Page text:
enforced in court. Some violations, but not all, can result in the police taking the abuser to jail if he or she violates the order."

For the full article, click here.

Saturday, April 05, 2008

In the News: Chris Peterson

Chris Peterson, a partner with Swearingen, Peterson & Benn, LLC, was recently appointed to the Advisory Council for the Research Valley Innvovation Center, a business incubator formed by the Research Valley Partnership. The RVP oversees the economic development efforts for Brazos County and the cities of Bryan and College Station, Texas.

Wednesday, April 02, 2008

Handy tips for choosing a tax preparer

The IRS has a handy tip sheet for choosing a tax preparer. Click here for the link. Some of the more helpful tips include:

-A paid preparer must sign the return as required by law.
-Avoid preparers who claim they can obtain larger refunds than other preparers. If your returns are prepared correctly, every preparer should derive substantially similar numbers.
-Beware of a preparer who guarantees results or who bases fees on a percentage of the amount of the refund. A practitioner may not charge a contingent fee (percentage of your refund) for preparing an original tax return.
-Understand that the most reputable preparers will request to see your receipts and will ask you multiple questions to determine your qualifications for expenses, deductions and other items. By doing so they have your best interest in mind and are trying to help you avoid penalties, interest or additional taxes that could result from an IRS examination.
-Choose a preparer you will be able to contact and one who will be responsive to your needs. Ask who will actually prepare the return before engaging services. Avoid firms where your work may be delegated down to someone with less training or some unknown worker. You should know exactly who works with your tax matters at all times and how to contact him or her; after all, you are paying for it. Determine if the preparer is exporting your return to a foreign country for preparation. Foreign countries do not have the same security and privacy laws as the United States nor is there any recourse should your information be compromised as a result of lax or nonexistent privacy procedures.
-Investigate whether the preparer has any questionable history with the Better Business Bureau, the state’s board of accountancy for CPAs, the state’s bar association for attorneys or the IRS Office of Professional Responsibility (OPR) for enrolled agents or the oversight agency in states that license or register tax preparers.
-Determine if the preparer’s credentials meet your needs or if your state mandates licensing or registration requirements for paid preparers. Is he or she an Enrolled Agent, Certified Public Accountant (CPA) or Tax Attorney? Only attorneys, CPAs and enrolled agents can represent taxpayers before the IRS in all matters including audits, collection actions and appeals. Other return preparers may represent taxpayers only in audits regarding a return that they signed as a preparer.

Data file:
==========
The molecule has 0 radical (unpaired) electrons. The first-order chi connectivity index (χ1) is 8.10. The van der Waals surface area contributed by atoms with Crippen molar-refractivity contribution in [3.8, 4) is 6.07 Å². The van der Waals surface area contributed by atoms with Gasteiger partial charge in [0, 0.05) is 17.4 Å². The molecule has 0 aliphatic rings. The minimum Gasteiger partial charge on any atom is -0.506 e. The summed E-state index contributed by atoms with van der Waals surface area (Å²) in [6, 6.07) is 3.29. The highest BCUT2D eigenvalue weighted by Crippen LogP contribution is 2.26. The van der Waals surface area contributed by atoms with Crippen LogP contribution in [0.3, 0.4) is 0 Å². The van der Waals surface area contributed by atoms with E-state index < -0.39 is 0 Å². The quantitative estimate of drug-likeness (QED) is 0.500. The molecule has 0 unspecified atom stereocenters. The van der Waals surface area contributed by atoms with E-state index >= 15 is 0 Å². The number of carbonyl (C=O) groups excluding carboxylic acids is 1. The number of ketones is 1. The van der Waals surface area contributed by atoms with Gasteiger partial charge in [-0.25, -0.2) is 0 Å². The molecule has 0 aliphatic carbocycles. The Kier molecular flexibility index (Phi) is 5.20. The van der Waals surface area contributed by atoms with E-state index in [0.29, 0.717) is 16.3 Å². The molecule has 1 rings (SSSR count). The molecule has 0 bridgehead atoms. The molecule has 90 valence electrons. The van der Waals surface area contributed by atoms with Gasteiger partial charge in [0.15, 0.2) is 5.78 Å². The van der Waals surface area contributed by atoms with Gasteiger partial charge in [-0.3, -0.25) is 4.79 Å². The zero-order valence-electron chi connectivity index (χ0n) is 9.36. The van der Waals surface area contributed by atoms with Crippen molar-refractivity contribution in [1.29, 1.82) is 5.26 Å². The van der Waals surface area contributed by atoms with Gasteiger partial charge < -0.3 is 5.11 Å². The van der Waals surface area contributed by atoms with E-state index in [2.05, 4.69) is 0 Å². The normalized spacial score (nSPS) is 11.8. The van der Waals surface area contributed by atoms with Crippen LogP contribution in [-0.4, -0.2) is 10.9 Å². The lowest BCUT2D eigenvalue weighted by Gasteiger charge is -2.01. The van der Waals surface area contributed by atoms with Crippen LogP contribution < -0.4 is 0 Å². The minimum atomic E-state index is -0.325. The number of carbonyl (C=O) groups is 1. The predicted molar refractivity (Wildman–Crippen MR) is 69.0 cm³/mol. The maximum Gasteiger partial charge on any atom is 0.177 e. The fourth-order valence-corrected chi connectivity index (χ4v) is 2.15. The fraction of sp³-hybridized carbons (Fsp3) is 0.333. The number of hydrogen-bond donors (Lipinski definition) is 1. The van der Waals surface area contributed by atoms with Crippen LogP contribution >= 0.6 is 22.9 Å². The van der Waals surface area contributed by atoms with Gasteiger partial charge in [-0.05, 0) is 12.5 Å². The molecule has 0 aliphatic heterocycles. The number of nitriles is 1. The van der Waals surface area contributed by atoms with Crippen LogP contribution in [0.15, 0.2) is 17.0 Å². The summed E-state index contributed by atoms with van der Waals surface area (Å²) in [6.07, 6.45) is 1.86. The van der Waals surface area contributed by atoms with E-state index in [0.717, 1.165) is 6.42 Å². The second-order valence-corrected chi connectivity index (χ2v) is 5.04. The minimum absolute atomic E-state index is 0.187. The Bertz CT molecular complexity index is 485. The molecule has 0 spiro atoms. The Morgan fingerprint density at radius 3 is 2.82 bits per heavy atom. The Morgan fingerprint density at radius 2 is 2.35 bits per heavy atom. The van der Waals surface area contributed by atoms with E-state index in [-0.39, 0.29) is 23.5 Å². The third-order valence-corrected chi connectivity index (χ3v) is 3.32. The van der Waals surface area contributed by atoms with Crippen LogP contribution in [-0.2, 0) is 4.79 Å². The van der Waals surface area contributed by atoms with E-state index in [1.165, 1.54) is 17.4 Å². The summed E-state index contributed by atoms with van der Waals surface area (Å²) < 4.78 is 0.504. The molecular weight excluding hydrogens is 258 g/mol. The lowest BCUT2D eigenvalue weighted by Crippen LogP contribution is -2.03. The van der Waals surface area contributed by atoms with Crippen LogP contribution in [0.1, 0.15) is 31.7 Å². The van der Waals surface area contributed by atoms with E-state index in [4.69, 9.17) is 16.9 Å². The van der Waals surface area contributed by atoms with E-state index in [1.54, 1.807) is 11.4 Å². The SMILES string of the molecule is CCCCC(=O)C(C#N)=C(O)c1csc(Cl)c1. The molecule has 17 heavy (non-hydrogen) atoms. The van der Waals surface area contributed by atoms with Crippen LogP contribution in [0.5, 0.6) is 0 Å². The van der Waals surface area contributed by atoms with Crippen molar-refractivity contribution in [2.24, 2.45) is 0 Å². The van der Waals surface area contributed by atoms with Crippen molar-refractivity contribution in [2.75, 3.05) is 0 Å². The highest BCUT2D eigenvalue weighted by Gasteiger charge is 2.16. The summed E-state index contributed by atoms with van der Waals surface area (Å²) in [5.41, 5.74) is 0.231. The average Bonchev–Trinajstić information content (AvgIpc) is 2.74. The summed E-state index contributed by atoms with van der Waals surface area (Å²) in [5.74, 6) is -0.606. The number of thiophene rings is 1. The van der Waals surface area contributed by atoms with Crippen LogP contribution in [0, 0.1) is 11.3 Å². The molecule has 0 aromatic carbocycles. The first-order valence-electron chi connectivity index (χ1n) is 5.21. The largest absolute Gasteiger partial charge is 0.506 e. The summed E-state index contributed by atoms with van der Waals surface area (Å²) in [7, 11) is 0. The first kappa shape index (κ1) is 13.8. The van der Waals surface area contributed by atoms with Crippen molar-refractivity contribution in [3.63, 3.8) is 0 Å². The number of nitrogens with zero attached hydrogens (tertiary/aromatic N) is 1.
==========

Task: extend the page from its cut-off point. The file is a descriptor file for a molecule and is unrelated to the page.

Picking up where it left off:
-Find out if the preparer is affiliated with a professional organization that provides or requires its members to pursue continuing education and holds them accountable to a code of ethics.
-Check for information regarding abusive shelters and other tax schemes and scams.

Remember, if it sounds too good to be true, chances are it is.

IRS Small Business Guide is available online now

The Small Business Resource Guide 2008, a one stop source for all the information a small business owner needs to comply with federal tax laws, is now available on
You can also order a CD version online, or call (800) 829-3676 and ask for Publication 3207, revision March 2008.

Tuesday, April 01, 2008

EPA issues new regulation on lead-based paint

The Environmental Protection Agency has come out with a new lead-based paint rule that will affect the building and remodeling industry. The poress release follows:

"To further protect children from exposure to lead-based paint, EPA is issuing new rules for contractors who renovate or repair housing, child-care facilities or schools built before 1978. Under the new rules, workers must follow lead-safe work practice standards to reduce potential exposure to dangerous levels of lead during renovation and repair activities.

"The "Lead: Renovation, Repair and Painting Program" rule, which will take effect in April 2010, prohibits work practices creating lead hazards. Requirements under the rule include implementing lead-safe work practices and certification and training for paid contractors and maintenance professionals working in pre-1978 housing, child-care facilities and schools. To foster adoption of the new measures, EPA will also conduct an extensive education and outreach campaign to promote awareness of these new requirements.

"The rule covers all rental housing and non-rental homes where children under six and pregnant mothers reside. The new requirements apply to renovation, repair or painting activities where more than six square feet of lead-based paint is disturbed in a room or where 20 square feet of lead-based paint is disturbed on the exterior. The affected contractors include builders, painters, plumbers and electricians. Trained contractors must post warning signs, restrict occupants from work areas, contain work areas to prevent dust and debris from spreading, conduct a thorough cleanup, and verify that cleanup was effective. "

More information: EPA's lead program (